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Wireless First Uses Fractal Antenna for Rockefeller Center Tree Lighting

Photo: copyright 2011 WireImage

The annual Rockefeller Center Christmas Tree lighting ceremony in Midtown Manhattan took place this year in late November and aired as a two-hour television special. As in years past, NBC hired Wireless First, a Clair Global Company, to wrangle 86 channels of mission-critical wireless RF that spanned a full city block.

Wireless First’s package included the new CF 1090 Fractal Antenna. Designed and manufactured by Wireless First/Clair Global, the CF 1090 employs a self-similar antenna topology to deliver high gain across a wide, uniform coverage pattern using a small, camera-friendly housing.

At this year’s live ceremony, the Today Show‘s Al Roker and Savannah Guthrie were joined by musical guests Michael Bublé, Cee Lo Green, Faith Hill, Carole King, Katharine McPhee, and Javier Colon, while Justin Bieber and Tony Bennett provided prerecorded performances. Individual performances, commentary, and interviews occurred throughout the block occupied by Rockefeller Plaza (bounded by 49th and 50th Streets, and 5th and 6th Avenues).

“We had multiple stages all over the plaza, and we had to deliver 100-percent coverage with zero dropouts,” says Wireless First chief engineer Josh Flower. “The hosts were free to travel anywhere within that block, and an RF hit on such a high-profile show would be simply unacceptable.”

Wireless First’s 86 channels were divided among intercom, microphones (for performers and hosts), IFBs, and personal monitors. Live performers played on two stages, one on either side of the ice rink in front of the tree. “The trick was to zone out the receive antennas so that we had consistent coverage around the plaza without allowing the antennas to interfere with each other,” Flower says. “We set up three zones: one on 49th Street, one on 50th Street, and one in the Channel Gardens directly across from the tree, also using the same receive antenna system to feed both the intercom and the host microphones. That way, we knew anyone who had to transmit would do so to the same antenna system, ensuring the same range no matter what the device.”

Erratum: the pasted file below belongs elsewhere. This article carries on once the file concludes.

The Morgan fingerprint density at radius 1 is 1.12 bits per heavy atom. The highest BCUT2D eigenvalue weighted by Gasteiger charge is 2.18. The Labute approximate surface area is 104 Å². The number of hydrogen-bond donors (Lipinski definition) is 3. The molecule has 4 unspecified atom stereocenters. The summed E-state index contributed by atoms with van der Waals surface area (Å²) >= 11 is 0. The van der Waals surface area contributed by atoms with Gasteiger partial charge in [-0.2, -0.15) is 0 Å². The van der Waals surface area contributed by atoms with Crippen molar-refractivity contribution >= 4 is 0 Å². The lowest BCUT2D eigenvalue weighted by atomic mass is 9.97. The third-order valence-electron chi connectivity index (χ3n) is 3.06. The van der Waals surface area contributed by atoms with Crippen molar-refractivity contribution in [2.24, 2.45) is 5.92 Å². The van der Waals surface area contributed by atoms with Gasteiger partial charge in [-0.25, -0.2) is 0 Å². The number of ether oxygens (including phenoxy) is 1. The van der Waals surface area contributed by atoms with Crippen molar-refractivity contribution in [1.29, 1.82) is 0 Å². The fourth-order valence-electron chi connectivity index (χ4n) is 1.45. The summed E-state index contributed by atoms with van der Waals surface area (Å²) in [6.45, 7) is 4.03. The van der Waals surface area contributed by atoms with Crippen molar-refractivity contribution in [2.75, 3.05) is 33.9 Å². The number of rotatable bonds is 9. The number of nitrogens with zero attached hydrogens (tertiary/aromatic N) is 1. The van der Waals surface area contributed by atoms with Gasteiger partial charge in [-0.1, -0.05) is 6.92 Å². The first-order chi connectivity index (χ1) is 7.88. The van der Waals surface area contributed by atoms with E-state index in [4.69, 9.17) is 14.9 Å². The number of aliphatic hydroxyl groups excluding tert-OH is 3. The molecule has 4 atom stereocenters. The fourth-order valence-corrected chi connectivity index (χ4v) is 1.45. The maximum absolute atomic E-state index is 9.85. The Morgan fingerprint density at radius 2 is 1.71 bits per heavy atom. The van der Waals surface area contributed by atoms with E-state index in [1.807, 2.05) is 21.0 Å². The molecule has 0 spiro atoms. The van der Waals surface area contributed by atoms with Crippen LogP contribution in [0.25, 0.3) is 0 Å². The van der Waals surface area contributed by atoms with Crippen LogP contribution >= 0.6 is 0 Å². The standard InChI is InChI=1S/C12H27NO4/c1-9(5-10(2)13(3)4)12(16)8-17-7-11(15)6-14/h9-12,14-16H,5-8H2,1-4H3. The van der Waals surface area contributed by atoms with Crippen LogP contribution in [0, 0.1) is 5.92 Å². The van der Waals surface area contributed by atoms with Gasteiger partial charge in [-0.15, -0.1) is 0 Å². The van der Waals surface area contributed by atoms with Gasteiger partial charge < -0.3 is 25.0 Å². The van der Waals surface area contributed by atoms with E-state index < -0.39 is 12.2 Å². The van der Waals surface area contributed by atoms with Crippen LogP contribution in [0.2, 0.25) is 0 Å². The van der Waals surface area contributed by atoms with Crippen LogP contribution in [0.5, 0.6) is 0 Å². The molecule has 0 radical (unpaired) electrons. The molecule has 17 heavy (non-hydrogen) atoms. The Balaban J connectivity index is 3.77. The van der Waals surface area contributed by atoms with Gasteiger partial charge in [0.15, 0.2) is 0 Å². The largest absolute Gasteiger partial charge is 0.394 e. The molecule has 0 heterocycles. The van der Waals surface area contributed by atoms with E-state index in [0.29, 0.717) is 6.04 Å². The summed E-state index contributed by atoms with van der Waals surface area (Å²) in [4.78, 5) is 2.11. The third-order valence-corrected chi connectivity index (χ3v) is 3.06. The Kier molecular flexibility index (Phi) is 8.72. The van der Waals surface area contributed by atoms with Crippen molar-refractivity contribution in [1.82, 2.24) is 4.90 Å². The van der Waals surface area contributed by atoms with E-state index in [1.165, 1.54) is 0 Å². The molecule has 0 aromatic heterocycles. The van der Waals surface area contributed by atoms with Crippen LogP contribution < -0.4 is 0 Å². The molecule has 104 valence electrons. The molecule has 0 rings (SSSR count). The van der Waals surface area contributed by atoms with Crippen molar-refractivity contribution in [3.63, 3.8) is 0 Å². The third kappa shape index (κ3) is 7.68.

Flower used Shure UA870 UHF active directional antennas for the receive side, taking advantage of its inline booster to compensate for line loss or even use line loss as an advantage to ensure that the antennas didn’t interfere with each other. On the transmit side, Flower flooded the area using the Clair Global CF 1090 Fractal Antennas. “The CF 1090 is very consistent throughout its coverage pattern,” he says. “I was able to place them in more TV camera transparent locations and still guarantee perfect coverage. Even though we were in the heart of New York City, every aspect of the system ended up being tremendously robust.” In total, three CF 1090s transmitted to 32 drops of wireless intercom, six IFBs, and 16 channels of wireless personal monitors.

The show’s receiver and transmitter hardware was a mix of top-of-the-line Sennheiser and Shure products. The show’s hosts used Sennheiser SKM 5200 handheld wireless microphones. Flower gave them Sennheiser SK 5212 lavaliers for backup and added a redundant receiver rack across from the tree (the CF 1090s acted as the receive antenna for these 12 channels). Neither safeguard proved to be necessary. The musicians switched between the two stages as needed to facilitate the show’s complicated logistics, and a collection of Shure UHF-R wireless microphones delivered the critical vocal inputs. Onstage, Sennheiser 2000 and G2 Series wireless personal monitors inspired wonderful performances.

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